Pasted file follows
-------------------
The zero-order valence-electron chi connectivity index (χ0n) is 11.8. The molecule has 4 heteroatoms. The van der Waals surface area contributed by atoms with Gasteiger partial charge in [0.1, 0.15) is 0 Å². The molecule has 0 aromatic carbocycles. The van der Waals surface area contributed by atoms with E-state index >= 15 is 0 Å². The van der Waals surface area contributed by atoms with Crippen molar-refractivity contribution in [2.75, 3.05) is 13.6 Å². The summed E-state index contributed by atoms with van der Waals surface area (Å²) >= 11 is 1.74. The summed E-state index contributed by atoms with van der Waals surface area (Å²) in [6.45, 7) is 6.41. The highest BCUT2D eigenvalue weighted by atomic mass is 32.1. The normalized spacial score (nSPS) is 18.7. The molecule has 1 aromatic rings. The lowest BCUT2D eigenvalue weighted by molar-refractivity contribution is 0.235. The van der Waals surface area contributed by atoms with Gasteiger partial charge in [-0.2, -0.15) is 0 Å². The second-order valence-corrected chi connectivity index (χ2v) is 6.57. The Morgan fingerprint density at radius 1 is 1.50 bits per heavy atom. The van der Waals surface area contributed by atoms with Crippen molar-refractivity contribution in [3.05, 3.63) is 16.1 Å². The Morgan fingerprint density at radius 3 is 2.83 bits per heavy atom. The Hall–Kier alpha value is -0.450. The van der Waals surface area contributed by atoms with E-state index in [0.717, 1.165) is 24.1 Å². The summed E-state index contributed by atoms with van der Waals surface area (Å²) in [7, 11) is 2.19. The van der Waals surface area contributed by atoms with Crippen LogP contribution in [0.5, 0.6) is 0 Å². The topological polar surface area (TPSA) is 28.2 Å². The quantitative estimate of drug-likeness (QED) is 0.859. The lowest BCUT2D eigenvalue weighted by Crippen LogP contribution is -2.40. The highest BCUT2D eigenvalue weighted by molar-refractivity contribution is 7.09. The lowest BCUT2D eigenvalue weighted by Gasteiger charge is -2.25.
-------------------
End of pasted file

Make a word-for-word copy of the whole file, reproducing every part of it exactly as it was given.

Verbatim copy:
The zero-order valence-electron chi connectivity index (χ0n) is 11.8. The molecule has 4 heteroatoms. The van der Waals surface area contributed by atoms with Gasteiger partial charge in [0.1, 0.15) is 0 Å². The molecule has 0 aromatic carbocycles. The van der Waals surface area contributed by atoms with E-state index >= 15 is 0 Å². The van der Waals surface area contributed by atoms with Crippen molar-refractivity contribution in [2.75, 3.05) is 13.6 Å². The summed E-state index contributed by atoms with van der Waals surface area (Å²) >= 11 is 1.74. The summed E-state index contributed by atoms with van der Waals surface area (Å²) in [6.45, 7) is 6.41. The highest BCUT2D eigenvalue weighted by atomic mass is 32.1. The normalized spacial score (nSPS) is 18.7. The molecule has 1 aromatic rings. The lowest BCUT2D eigenvalue weighted by molar-refractivity contribution is 0.235. The van der Waals surface area contributed by atoms with Gasteiger partial charge in [-0.2, -0.15) is 0 Å². The second-order valence-corrected chi connectivity index (χ2v) is 6.57. The Morgan fingerprint density at radius 1 is 1.50 bits per heavy atom. The van der Waals surface area contributed by atoms with Crippen molar-refractivity contribution in [3.05, 3.63) is 16.1 Å². The Morgan fingerprint density at radius 3 is 2.83 bits per heavy atom. The Hall–Kier alpha value is -0.450. The van der Waals surface area contributed by atoms with E-state index in [0.717, 1.165) is 24.1 Å². The summed E-state index contributed by atoms with van der Waals surface area (Å²) in [7, 11) is 2.19. The van der Waals surface area contributed by atoms with Crippen LogP contribution in [0.5, 0.6) is 0 Å². The topological polar surface area (TPSA) is 28.2 Å². The quantitative estimate of drug-likeness (QED) is 0.859. The lowest BCUT2D eigenvalue weighted by Crippen LogP contribution is -2.40. The highest BCUT2D eigenvalue weighted by molar-refractivity contribution is 7.09. The lowest BCUT2D eigenvalue weighted by Gasteiger charge is -2.25.